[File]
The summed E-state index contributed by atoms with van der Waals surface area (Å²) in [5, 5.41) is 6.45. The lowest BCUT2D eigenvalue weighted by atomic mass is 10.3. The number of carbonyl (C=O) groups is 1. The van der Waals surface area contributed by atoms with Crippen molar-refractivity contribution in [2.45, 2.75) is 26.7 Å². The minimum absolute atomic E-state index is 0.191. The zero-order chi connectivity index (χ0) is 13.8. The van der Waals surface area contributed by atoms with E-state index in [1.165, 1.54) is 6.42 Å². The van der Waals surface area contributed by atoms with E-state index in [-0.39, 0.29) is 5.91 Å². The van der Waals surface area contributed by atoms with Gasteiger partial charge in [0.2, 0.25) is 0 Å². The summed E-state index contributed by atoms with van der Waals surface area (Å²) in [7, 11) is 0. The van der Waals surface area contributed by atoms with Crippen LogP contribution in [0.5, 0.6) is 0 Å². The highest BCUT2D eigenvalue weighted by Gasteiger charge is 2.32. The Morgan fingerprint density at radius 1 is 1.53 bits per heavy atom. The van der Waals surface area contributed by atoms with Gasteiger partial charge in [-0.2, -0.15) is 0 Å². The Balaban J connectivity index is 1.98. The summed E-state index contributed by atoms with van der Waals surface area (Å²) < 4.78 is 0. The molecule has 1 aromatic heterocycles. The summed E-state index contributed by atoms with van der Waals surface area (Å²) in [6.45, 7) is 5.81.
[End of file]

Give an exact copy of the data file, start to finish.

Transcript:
The summed E-state index contributed by atoms with van der Waals surface area (Å²) in [5, 5.41) is 6.45. The lowest BCUT2D eigenvalue weighted by atomic mass is 10.3. The number of carbonyl (C=O) groups is 1. The van der Waals surface area contributed by atoms with Crippen molar-refractivity contribution in [2.45, 2.75) is 26.7 Å². The minimum absolute atomic E-state index is 0.191. The zero-order chi connectivity index (χ0) is 13.8. The van der Waals surface area contributed by atoms with E-state index in [1.165, 1.54) is 6.42 Å². The van der Waals surface area contributed by atoms with E-state index in [-0.39, 0.29) is 5.91 Å². The van der Waals surface area contributed by atoms with Gasteiger partial charge in [0.2, 0.25) is 0 Å². The summed E-state index contributed by atoms with van der Waals surface area (Å²) in [7, 11) is 0. The van der Waals surface area contributed by atoms with Crippen LogP contribution in [0.5, 0.6) is 0 Å². The highest BCUT2D eigenvalue weighted by Gasteiger charge is 2.32. The Morgan fingerprint density at radius 1 is 1.53 bits per heavy atom. The van der Waals surface area contributed by atoms with Gasteiger partial charge in [-0.2, -0.15) is 0 Å². The Balaban J connectivity index is 1.98. The summed E-state index contributed by atoms with van der Waals surface area (Å²) < 4.78 is 0. The molecule has 1 aromatic heterocycles. The summed E-state index contributed by atoms with van der Waals surface area (Å²) in [6.45, 7) is 5.81.